Oracle RAC Internals - Evolution
by Donald K. Burleson
It is imperative for the Oracle DBA to fully understand the
internal mechanisms of Oracle RAC, especially with the
advent of Oracle10g Grid computing. In Oracle10g Grid,
multiple database instances share a data cache, and the DBA
must fully understand the internal mechanisms for cache
coherency, data block writing, block invalidation, and node
Oracle databases have always had a data cache, but the cache
mechanism has become radically more complex once OPS and RAC
allowed multiple instances to share their RAM data caches.
This article explains the basic mechanisms for maintaining
data cache coherency across multiple dynamic instances in an
Oracle RAC or Oracle10g Grid environment.
Cache coherency is defined as the mechanism to allow
multiple RAM data caches (db_cache_size and
db_block_buffers) even while dozens of Oracle instances
(SGA regions) share a single copy of the Oracle10g database.
Oracle developed multiple instance support for cache
coherency in the decade-old Oracle Parallel Server (OPS) and
later the Oracle Real Application Clusters (RAC) products.
Maintaining consistent images of data on both RAM and disk
is a formidable challenge, especially when we consider the
maintenance overhead of undo data images for flashback query
and rollback behavior. This cache coherency mechanism
becomes even more complex when a RAC instance has dozens of
Oracle instances, each constantly updating data blocks.
Regardless of the complexity, it is the job of all Oracle
DBAs to completely understand these internal mechanisms for
data cache coherency across multiple instances in an
Oracle10g Grid system. Let’s start by examining the
evolution of multi-instance SGA coherency and see how Oracle
has evolved over the past decade.
The Evolution of Multi-instance Cache Coherency
All modern database systems use RAM caching to accelerate
access to data and to process the queries. Oracle’s use of
multi-instance cache coherency for OPS began in Oracle
version 6.0.35 (6.2) as documented in a paper presented in
1991 by Kevin Jernigan of Oracle Corporation entitled, “ORACLE
V6.2: Oracle Parallel Server Technology for VAXclusters and
Clustered UNIX Environments” at the International
Oracle User's Group (IOUG) and described in the Oracle6
In Oracle RAC and OPS, the software requires a high-speed
inter-connect that allows communication between the Oracle
nodes. For example, the Massively Parallel Processing
(MPP) architecture is ideally suited to OPS and RAC
implementations. As the interconnect speeds improved, so did
the Oracle coherency mechanism. In early computer systems,
this interconnect was limited in bandwidth starting with 10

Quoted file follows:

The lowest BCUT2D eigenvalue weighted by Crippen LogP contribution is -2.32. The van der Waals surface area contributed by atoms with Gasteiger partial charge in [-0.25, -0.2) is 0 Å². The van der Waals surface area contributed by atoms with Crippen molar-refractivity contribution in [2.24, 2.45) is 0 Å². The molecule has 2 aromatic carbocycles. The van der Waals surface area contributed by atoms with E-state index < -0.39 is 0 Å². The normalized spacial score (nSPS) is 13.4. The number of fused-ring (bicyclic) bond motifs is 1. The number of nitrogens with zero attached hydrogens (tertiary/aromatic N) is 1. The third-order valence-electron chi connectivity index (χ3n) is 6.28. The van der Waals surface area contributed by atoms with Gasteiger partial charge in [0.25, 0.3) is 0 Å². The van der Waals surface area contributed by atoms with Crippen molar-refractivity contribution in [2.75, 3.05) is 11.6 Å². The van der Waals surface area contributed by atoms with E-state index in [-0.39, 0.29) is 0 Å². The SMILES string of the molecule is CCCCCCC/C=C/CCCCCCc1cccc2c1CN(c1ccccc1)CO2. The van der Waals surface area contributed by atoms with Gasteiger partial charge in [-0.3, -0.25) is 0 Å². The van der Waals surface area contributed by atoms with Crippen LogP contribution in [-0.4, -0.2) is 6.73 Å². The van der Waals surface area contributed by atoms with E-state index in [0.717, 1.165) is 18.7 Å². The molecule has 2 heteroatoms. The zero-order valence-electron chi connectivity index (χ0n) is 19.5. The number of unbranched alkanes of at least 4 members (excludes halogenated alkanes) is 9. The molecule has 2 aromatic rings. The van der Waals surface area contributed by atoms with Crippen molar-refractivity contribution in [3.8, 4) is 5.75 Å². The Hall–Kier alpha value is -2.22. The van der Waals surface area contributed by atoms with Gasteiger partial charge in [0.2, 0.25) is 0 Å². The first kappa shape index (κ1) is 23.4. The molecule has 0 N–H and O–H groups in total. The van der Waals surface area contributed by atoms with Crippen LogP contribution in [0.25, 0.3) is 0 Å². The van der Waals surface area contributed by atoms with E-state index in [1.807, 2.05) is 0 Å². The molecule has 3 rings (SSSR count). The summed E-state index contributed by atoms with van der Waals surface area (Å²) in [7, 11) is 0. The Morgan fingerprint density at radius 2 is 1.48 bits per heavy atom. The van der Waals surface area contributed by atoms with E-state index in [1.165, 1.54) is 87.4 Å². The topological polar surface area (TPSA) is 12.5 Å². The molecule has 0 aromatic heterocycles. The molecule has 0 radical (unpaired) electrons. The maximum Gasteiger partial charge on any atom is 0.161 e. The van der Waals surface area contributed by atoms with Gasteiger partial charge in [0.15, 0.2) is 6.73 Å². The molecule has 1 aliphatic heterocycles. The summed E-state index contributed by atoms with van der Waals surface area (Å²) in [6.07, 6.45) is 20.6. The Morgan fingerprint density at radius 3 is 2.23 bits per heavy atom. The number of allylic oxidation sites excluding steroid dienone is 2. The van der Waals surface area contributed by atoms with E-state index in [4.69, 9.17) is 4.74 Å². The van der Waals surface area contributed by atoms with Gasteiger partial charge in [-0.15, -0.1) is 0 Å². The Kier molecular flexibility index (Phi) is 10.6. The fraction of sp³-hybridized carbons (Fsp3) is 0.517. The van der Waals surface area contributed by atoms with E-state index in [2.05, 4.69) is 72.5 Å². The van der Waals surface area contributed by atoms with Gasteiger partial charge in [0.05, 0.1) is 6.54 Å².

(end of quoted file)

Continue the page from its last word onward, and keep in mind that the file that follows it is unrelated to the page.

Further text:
megabits per second, moving to 100 megabits per second, and
eventually to over one gigabit per second.
In early releases of OPS, cache coherency was maintained
through the process of lock management through the
interconnect, causing data blocks to be written to disk and
then back into the db_block_buffers of each Oracle
instance. This disk write was required whenever
control of an Oracle data block had to be transferred due to
insert, update, or delete operations in other than the
original owning instance.
This historical perspective is critical for the Oracle DBA
to understand the sophisticated cache coherency mechanisms.
Let’s explore the evolution of cache coherency.
OPS and Cache Coherency
In Oracle6 through Oracle8, the mechanisms for Oracle OPS
changed very little. OPS on VAX-VMS Clusters were released
in 1989, and the caching changed with the introduction of
the Integrated Data Lock Manager (IDLM) in 1997. Prior
to the introduction of the IDLM, each vendor provided their
own distributed lock manager (DLM) for their own server
operating system. There was a DLM for VAX (VAXClusters), Sum
(SunClusters), and so on.
The core of cache coherency was present in early releases of
6.0, but there were no distributed lock managers other than
VAX-VMS and some limited UNIX clustering to take advantage
of it (Norgaard, 2003). Way back in release 6.0.35,
Oracle did not write their own DLM software. Instead,
they integrated with the proprietary Data Lock Manager (DLM)
that was available in the VAX-VMS system.
Unfortunately, the VAX DLM was far too slow, primarily
because it was based on locking and sharing at the file
level and slowed to low a granularity to support database
The DLM’s basic function is to coordinate the locking
between the nodes of the Oracle cluster. Oracle OPS
communicated with the DLMs of the various computers on the